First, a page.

It had only been open for three weeks when Ísbúðin Valdís was making 800 litres of ice cream every three days, 1,400 waffle cones a day, and had a line of customers spilling into the street for twelve hours straight. That fateful June 23rd (yes, just this past one), owner Gylfi ﬁór Valdimarsson knew his little dream was a big success.
“My plan was to have four employees and for me to be here from 8:00 to 16:00 and then go home,” Gylfi says, grinning ear to ear under the iconic Boater hat that he and his employees sport. “I’m working sixteen hours a day and I have twenty employees, ten of them working during the day.”
Gylfi, who is a trained chef, had been living in Denmark for the past twelve years when, a year and a half ago, he became interested in making Italian-style gelato and sorbet. “Everyone in Iceland eats this soft-serve ice cream from a machine but they’ve opened a lot of gelato shops in Denmark and it’s just much better,” he says. With this in mind, he began writing down his concept to open a gelato shop with a twist—let the customers see behind the scenes to watch the ice cream making in process. He came home and opened his shop on June 1.
His gelatos are made with a combination of Icelandic dairy and Italian binding agents to help the ice cream hold and keep an authentic consistency, but the flavours are distinctly local. “Icelanders love the Reese’s, Oreo and cookie ice creams so I make those for them,” Gylfi says. The other spin is the waffle cones are baked freshly every day. “Italians would never eat their gelato or sorbet from a cone, only from a cup.”
He collaborates with his Facebook fans to get new flavour ideas to keep the fridge in constant rotation. “We take requests on our page all the time, then we make it and post that their ice cream is now in the store,” Gylfi says. Prior to my visit, I had been tipped off about a crazy rhubarb ice cream, but that was all run out. The lovely server who indulged my desire to sample every flavour even began tipping me off about secret flavours they had stocked up in the back—tiramisu, white chocolate, and liquorice. I told her to bring them on.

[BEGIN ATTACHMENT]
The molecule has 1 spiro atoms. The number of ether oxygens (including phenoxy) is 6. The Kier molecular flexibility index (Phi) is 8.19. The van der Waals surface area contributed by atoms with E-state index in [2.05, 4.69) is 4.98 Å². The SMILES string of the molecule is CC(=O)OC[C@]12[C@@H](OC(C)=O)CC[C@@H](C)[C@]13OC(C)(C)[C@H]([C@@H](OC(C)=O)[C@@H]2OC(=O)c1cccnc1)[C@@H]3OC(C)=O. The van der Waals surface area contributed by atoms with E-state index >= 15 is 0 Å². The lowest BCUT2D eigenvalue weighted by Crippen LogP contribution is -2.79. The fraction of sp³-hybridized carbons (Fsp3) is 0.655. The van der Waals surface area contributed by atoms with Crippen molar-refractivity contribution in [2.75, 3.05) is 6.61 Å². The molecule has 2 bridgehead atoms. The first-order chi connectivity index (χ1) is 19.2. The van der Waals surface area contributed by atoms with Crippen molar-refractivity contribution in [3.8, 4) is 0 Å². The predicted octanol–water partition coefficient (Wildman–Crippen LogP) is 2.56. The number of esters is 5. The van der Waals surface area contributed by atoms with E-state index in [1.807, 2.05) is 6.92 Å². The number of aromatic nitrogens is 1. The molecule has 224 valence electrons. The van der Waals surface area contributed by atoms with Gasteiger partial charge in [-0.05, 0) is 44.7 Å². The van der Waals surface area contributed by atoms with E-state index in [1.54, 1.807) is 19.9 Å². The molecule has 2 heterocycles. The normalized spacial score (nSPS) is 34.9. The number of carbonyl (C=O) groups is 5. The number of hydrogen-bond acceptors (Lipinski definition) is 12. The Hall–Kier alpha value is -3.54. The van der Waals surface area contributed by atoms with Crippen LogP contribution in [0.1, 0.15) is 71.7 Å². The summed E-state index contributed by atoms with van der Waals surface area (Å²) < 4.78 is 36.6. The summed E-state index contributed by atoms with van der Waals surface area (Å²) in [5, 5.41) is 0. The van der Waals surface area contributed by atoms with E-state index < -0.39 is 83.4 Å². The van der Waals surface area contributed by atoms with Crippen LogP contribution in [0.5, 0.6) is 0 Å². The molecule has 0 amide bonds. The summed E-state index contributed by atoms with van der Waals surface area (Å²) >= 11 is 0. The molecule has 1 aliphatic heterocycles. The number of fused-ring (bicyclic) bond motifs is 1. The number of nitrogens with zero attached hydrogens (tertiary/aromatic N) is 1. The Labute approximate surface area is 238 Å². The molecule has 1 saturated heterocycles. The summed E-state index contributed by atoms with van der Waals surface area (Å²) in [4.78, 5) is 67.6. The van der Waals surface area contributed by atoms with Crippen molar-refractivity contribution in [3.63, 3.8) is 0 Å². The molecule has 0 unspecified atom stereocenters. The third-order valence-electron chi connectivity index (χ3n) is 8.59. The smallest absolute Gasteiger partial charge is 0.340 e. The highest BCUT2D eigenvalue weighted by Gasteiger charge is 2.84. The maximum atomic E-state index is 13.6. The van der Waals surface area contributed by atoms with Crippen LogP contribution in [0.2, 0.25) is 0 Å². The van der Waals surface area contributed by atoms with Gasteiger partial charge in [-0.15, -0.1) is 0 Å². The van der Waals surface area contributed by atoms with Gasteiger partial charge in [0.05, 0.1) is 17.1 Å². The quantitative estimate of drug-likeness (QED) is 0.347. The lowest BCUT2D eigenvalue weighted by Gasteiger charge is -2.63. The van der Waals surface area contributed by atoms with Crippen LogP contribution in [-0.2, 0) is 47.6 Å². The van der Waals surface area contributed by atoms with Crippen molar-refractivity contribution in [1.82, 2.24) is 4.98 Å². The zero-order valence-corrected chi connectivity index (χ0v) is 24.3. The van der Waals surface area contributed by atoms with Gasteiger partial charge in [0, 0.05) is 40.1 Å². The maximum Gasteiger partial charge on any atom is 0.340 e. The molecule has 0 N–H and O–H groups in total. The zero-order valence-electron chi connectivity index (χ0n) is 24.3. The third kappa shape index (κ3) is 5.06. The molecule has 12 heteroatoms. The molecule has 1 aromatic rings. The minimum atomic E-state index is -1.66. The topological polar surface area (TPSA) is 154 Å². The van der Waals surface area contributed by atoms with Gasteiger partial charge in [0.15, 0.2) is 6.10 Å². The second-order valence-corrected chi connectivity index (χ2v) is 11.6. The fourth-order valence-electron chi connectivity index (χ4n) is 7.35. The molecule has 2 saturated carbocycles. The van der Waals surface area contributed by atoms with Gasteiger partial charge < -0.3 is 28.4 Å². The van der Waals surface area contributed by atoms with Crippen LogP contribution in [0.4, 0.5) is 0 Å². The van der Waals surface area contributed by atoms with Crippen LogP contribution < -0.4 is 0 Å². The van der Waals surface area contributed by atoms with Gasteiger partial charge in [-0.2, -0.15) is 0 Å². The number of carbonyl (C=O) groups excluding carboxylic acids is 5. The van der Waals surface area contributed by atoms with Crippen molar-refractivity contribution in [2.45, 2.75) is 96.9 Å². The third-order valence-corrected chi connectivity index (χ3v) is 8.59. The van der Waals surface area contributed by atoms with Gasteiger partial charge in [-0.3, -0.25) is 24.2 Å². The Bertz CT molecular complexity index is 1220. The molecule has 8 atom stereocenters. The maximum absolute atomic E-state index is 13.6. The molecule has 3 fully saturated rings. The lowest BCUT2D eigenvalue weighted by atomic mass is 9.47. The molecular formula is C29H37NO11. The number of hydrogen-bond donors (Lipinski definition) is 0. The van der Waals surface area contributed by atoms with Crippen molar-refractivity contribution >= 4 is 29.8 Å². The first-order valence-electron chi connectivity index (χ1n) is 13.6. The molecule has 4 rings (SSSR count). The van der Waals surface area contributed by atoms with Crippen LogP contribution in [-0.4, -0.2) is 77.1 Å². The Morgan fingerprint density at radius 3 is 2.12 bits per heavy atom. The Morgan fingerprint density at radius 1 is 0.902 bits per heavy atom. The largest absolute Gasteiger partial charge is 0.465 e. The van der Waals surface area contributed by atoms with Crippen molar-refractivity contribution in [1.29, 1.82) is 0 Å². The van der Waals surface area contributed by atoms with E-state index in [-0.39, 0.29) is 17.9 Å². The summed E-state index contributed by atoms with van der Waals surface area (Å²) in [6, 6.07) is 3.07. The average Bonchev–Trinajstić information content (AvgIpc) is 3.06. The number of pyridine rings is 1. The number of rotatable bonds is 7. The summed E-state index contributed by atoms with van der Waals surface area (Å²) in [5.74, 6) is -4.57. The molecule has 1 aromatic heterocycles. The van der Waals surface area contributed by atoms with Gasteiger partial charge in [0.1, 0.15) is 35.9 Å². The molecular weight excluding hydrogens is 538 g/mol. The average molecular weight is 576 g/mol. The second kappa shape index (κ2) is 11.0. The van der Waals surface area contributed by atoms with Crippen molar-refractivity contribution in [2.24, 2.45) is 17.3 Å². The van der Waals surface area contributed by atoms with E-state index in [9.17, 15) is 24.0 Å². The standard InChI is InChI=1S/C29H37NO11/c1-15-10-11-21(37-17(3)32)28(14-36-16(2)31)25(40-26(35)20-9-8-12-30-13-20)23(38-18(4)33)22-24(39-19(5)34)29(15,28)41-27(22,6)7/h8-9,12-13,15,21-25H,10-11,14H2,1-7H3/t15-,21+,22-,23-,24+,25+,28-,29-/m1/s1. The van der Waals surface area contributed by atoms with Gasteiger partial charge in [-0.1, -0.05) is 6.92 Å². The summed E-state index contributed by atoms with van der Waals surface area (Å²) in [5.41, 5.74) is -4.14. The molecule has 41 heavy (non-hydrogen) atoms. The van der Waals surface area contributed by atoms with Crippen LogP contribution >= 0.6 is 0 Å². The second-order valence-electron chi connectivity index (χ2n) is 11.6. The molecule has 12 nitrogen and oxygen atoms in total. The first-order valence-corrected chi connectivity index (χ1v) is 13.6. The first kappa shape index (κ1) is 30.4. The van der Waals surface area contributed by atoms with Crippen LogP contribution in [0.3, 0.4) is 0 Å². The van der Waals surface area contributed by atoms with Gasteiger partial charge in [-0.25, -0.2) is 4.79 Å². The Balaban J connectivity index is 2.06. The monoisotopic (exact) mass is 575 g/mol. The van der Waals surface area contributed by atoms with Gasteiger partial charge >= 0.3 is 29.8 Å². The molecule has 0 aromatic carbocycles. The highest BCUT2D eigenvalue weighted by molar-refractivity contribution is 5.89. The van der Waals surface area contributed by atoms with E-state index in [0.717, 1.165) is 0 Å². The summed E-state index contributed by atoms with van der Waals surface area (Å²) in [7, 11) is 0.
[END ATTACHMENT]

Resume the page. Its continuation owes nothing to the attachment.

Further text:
Facebook has been really good to the shop in terms of promotion as well, as he has not put out a single advertisement. When reminded that he has only been open twenty-four days, he pauses and then bursts out into giddy laughter. “When I hired my staff I told them I had no clue if it would be a fiasco and I’d lose all my money, or if it would just be a job for me to live on, or if it would be a success,” Gylfi says. “Right now it’s a big success. This space is already getting too small for me.”
As lines began to form out of the shop, Gylfi’s staff hurriedly called him back to the floor and I left with a classic single scoop of vanilla. And with vanilla that good, Gylfi could make every flavour under the moon and sun.
Best of Reykjavík Ice Cream: Ísbúðin Valdís
Best of Reykjavík 2013: Dining Grubbing